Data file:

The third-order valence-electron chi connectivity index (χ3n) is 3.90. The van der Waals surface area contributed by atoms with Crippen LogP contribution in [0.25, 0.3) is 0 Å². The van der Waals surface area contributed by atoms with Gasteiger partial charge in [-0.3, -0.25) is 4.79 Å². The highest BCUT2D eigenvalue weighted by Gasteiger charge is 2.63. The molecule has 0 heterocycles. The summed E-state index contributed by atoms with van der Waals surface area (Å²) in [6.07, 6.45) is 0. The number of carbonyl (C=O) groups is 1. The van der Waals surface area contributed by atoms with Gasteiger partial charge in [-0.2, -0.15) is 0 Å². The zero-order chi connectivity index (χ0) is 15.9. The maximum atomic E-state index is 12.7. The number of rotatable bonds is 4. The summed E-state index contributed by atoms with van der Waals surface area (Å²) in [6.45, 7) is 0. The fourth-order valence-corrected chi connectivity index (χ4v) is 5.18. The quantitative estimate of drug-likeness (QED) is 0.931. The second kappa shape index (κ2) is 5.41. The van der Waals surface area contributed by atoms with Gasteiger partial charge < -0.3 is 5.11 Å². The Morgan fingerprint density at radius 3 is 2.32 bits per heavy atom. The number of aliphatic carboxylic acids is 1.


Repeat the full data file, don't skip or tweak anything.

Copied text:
The third-order valence-electron chi connectivity index (χ3n) is 3.90. The van der Waals surface area contributed by atoms with Crippen LogP contribution in [0.25, 0.3) is 0 Å². The van der Waals surface area contributed by atoms with Gasteiger partial charge in [-0.3, -0.25) is 4.79 Å². The highest BCUT2D eigenvalue weighted by Gasteiger charge is 2.63. The molecule has 0 heterocycles. The summed E-state index contributed by atoms with van der Waals surface area (Å²) in [6.07, 6.45) is 0. The number of carbonyl (C=O) groups is 1. The van der Waals surface area contributed by atoms with Gasteiger partial charge in [-0.2, -0.15) is 0 Å². The zero-order chi connectivity index (χ0) is 15.9. The maximum atomic E-state index is 12.7. The number of rotatable bonds is 4. The summed E-state index contributed by atoms with van der Waals surface area (Å²) in [6.45, 7) is 0. The fourth-order valence-corrected chi connectivity index (χ4v) is 5.18. The quantitative estimate of drug-likeness (QED) is 0.931. The second kappa shape index (κ2) is 5.41. The van der Waals surface area contributed by atoms with Gasteiger partial charge < -0.3 is 5.11 Å². The Morgan fingerprint density at radius 3 is 2.32 bits per heavy atom. The number of aliphatic carboxylic acids is 1.